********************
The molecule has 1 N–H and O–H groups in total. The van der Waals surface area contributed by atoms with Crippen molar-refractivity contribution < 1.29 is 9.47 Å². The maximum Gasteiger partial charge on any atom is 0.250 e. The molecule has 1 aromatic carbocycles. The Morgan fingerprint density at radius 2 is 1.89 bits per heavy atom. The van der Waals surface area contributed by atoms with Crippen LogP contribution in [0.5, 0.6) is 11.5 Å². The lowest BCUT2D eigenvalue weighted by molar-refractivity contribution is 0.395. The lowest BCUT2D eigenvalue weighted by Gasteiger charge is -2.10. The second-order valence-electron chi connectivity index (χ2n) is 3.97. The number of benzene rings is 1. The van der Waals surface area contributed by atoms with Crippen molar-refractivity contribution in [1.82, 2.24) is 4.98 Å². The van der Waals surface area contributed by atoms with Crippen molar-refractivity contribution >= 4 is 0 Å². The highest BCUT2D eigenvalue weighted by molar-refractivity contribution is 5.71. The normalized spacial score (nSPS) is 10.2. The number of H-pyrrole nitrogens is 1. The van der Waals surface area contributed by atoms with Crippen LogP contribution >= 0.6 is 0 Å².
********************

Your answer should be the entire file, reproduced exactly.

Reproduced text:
The molecule has 1 N–H and O–H groups in total. The van der Waals surface area contributed by atoms with Crippen molar-refractivity contribution < 1.29 is 9.47 Å². The maximum Gasteiger partial charge on any atom is 0.250 e. The molecule has 1 aromatic carbocycles. The Morgan fingerprint density at radius 2 is 1.89 bits per heavy atom. The van der Waals surface area contributed by atoms with Crippen LogP contribution in [0.5, 0.6) is 11.5 Å². The lowest BCUT2D eigenvalue weighted by molar-refractivity contribution is 0.395. The lowest BCUT2D eigenvalue weighted by Gasteiger charge is -2.10. The second-order valence-electron chi connectivity index (χ2n) is 3.97. The number of benzene rings is 1. The van der Waals surface area contributed by atoms with Crippen molar-refractivity contribution in [1.82, 2.24) is 4.98 Å². The van der Waals surface area contributed by atoms with Crippen molar-refractivity contribution >= 4 is 0 Å². The highest BCUT2D eigenvalue weighted by molar-refractivity contribution is 5.71. The normalized spacial score (nSPS) is 10.2. The number of H-pyrrole nitrogens is 1. The van der Waals surface area contributed by atoms with Crippen LogP contribution >= 0.6 is 0 Å².